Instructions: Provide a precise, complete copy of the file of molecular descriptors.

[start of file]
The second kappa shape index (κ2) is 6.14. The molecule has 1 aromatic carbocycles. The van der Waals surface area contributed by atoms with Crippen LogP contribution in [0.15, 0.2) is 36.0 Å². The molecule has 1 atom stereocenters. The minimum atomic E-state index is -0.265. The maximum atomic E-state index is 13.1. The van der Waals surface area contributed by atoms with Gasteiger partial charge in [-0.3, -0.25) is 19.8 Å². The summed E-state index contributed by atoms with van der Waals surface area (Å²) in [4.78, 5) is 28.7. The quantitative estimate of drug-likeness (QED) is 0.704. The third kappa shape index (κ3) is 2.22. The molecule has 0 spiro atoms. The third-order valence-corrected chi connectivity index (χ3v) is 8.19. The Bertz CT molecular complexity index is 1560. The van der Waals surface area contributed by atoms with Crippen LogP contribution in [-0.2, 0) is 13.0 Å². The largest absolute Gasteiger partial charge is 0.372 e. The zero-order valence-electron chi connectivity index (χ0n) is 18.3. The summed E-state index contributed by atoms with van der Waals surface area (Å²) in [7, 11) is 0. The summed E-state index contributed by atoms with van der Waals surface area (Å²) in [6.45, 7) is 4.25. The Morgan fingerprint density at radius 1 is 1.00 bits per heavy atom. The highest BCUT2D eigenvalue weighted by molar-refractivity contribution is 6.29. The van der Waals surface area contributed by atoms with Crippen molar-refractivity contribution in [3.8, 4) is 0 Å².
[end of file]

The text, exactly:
The second kappa shape index (κ2) is 6.14. The molecule has 1 aromatic carbocycles. The van der Waals surface area contributed by atoms with Crippen LogP contribution in [0.15, 0.2) is 36.0 Å². The molecule has 1 atom stereocenters. The minimum atomic E-state index is -0.265. The maximum atomic E-state index is 13.1. The van der Waals surface area contributed by atoms with Gasteiger partial charge in [-0.3, -0.25) is 19.8 Å². The summed E-state index contributed by atoms with van der Waals surface area (Å²) in [4.78, 5) is 28.7. The quantitative estimate of drug-likeness (QED) is 0.704. The third kappa shape index (κ3) is 2.22. The molecule has 0 spiro atoms. The third-order valence-corrected chi connectivity index (χ3v) is 8.19. The Bertz CT molecular complexity index is 1560. The van der Waals surface area contributed by atoms with Crippen LogP contribution in [-0.2, 0) is 13.0 Å². The largest absolute Gasteiger partial charge is 0.372 e. The zero-order valence-electron chi connectivity index (χ0n) is 18.3. The summed E-state index contributed by atoms with van der Waals surface area (Å²) in [7, 11) is 0. The summed E-state index contributed by atoms with van der Waals surface area (Å²) in [6.45, 7) is 4.25. The Morgan fingerprint density at radius 1 is 1.00 bits per heavy atom. The highest BCUT2D eigenvalue weighted by molar-refractivity contribution is 6.29. The van der Waals surface area contributed by atoms with Crippen molar-refractivity contribution in [3.8, 4) is 0 Å².